That is the common ground around which great things can be built.  Our world cries out, I think, for really looking at topics like Justice.  The atheist perspective is critical in that regard.  As one author put it, atheists help people (and have helped me) to get clear on the god not to believe in.   Compassionate belief centered on consequential faith may add something to the atheist perspective as well.

Friday, October 22nd, 2010

NewChurch LIVE Partnership Agreement

I  want to become a Partner in this Church.   As such I understand that the call to Partnership is sacred.   I understand it is sacred because it calls for certain levels of sacrifice.  That sacrifice must always be with an eye to the greater good, in a spirit of loving kindness towards God and my fellow humanity.

1.   Support the core Christian New Church mission of NewChurch LIVE as a vehicle for both serving broader communities and those who find a home in this congregation

2.   Volunteer time to support broader communities and NewChurch LIVE

3.   Develop a disciplined spiritual life through the work that leads to joy

4.   Financially support NewChurch LIVE in order to create a healthy church environment able to serve others

Signature:

__________________________________________________

Memorial Service for Elsie Allen

Thursday, October 21st, 2010

We gather here today to celebrate the life of Elsie Kerth Allen, “Gram.”  Imagine for a moment the world that Elsie saw.  She was born at a time when Civil War veterans populated the area.  She grew up during World War I and was well along life’s journey during World War II.    She saw the “invention” of television, interstate highways, cell phones, and calculators.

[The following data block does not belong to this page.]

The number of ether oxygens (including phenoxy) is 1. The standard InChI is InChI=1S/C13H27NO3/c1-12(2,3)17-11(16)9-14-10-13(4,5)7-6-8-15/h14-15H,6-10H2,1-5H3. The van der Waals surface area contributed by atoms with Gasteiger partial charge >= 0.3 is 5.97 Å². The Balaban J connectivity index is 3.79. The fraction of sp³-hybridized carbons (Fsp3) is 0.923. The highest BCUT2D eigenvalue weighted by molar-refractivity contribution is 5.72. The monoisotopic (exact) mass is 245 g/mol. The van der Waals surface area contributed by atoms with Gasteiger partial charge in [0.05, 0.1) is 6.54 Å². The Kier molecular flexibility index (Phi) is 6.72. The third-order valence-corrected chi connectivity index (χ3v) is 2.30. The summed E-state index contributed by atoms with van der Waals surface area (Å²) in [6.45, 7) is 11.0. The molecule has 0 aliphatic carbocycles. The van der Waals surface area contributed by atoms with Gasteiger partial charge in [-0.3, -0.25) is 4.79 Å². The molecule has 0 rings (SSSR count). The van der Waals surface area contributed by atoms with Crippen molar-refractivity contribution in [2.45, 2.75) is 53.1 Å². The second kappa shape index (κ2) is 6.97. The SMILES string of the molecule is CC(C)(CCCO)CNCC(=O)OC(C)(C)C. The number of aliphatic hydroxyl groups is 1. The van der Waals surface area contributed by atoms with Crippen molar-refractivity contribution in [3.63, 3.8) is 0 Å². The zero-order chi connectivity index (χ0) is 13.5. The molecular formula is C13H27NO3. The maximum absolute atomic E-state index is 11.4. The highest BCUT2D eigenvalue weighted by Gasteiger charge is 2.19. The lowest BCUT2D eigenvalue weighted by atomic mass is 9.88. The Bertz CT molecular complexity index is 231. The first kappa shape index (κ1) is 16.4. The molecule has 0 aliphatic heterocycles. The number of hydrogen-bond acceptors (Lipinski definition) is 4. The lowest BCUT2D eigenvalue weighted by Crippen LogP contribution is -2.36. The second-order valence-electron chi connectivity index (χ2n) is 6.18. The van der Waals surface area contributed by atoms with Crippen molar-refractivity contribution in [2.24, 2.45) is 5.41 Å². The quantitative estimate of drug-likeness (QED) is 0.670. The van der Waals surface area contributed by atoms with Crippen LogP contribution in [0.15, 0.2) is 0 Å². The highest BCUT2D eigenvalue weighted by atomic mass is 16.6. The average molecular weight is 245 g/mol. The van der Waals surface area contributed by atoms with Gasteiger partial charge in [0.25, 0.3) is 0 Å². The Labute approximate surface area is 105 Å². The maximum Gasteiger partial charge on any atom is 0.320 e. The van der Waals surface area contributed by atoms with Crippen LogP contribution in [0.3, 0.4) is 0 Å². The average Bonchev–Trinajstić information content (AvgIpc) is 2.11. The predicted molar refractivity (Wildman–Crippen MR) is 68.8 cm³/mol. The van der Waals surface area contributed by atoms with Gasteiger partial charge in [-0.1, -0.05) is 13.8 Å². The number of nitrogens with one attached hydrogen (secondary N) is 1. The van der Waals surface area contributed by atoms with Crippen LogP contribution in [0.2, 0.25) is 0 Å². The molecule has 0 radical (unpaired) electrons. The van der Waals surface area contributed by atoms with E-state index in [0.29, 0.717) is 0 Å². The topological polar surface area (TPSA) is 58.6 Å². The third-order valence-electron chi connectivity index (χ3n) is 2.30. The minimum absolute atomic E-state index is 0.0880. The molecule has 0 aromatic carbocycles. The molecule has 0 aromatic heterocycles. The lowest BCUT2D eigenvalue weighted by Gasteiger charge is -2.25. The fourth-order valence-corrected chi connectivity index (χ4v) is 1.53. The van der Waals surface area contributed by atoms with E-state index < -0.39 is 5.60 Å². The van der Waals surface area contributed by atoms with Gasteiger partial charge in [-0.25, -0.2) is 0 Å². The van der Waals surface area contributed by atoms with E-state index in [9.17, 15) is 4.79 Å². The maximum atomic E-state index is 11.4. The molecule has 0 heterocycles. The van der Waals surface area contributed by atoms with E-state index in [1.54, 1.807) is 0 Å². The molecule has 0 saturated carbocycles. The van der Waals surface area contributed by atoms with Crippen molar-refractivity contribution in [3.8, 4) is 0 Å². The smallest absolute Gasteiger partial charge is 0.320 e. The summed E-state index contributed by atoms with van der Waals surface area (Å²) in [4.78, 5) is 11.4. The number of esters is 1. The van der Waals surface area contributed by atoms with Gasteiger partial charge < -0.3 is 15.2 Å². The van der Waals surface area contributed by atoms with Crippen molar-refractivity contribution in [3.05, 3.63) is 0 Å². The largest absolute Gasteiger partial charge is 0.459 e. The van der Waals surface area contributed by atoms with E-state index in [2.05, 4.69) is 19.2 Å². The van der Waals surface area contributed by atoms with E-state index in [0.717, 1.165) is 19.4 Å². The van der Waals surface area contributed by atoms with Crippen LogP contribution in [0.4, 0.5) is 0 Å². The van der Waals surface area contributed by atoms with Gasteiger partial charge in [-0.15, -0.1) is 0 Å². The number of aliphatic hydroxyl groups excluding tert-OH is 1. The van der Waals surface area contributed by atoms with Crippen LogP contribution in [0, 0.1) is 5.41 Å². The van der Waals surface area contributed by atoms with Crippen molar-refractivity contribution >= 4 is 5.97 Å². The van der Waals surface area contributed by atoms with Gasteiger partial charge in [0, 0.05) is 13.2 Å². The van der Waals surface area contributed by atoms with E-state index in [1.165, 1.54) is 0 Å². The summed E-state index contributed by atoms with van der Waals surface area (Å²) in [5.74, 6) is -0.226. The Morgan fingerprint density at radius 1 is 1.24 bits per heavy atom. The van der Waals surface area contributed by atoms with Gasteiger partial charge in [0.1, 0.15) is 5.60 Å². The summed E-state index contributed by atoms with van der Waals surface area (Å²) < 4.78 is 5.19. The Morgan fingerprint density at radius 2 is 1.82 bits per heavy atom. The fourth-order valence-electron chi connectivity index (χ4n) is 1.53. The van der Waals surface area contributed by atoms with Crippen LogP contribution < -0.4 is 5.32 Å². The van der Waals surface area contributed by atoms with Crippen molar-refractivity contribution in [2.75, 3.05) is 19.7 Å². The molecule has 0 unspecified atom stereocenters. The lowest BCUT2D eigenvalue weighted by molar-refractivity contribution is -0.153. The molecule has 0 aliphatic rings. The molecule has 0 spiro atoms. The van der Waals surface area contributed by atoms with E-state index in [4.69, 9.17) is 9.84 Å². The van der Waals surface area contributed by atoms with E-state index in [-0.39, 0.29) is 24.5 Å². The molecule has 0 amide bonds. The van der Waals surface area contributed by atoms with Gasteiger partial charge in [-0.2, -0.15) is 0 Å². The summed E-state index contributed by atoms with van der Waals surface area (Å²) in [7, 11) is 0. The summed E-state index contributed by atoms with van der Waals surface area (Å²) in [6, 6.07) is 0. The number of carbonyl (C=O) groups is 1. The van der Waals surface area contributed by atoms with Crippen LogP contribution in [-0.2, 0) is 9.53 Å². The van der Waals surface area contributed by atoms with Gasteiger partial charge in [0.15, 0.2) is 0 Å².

Over those years certain things remained very important to her.  Graduating in 1932 from Ursinus College with a degree in education, teaching children obviously was a great joy to her, a means of authentic service.  Her true joy though centered on her family.

“Gram” deeply loved her husband Nels, son Tom, grandchildren and great children many of whom join us here today.  That love could be somewhat mischievous at times. Recently Elsie’s granddaughter applied for a position to work at Harrah’s and they called Elsie’s home.   Elsie later relayed to her granddaughter that they called her because she applied for the job too.

She loved smaller things as well. The dogs.  Chocolate.  Gin with a splash of water.  Volunteering at the library.  Plays and orchestra.  Watching the fireworks display from the backyard.

And, as is true with all human beings. Elsie was not without a more curmudgeonly side.   She was a not fan of change, bugs, winter, doors left open, interruption while watching Philly teams, or anything that blocked her view.  She also found the inevitable slowing down with age and the resulting limits on mobility to be hard.

And as is often true with those with streaks of being difficult, underneath lies a deep faith.  We began the service reading from her two favorite Psalms.  One spoke of the Lord as a Shepherd, the other the Lord as a keeper.  That deep channel of faith no doubt saw her through an incredibly long and productive life.

Imagine.  Imagine what Elsie is waking to right now.  No longer limited by a body slowed and constrained by age, she is returning to youth.  Maybe even returning to family and friends who passed before her.  Death is nothing more than a transition – from this life to the next.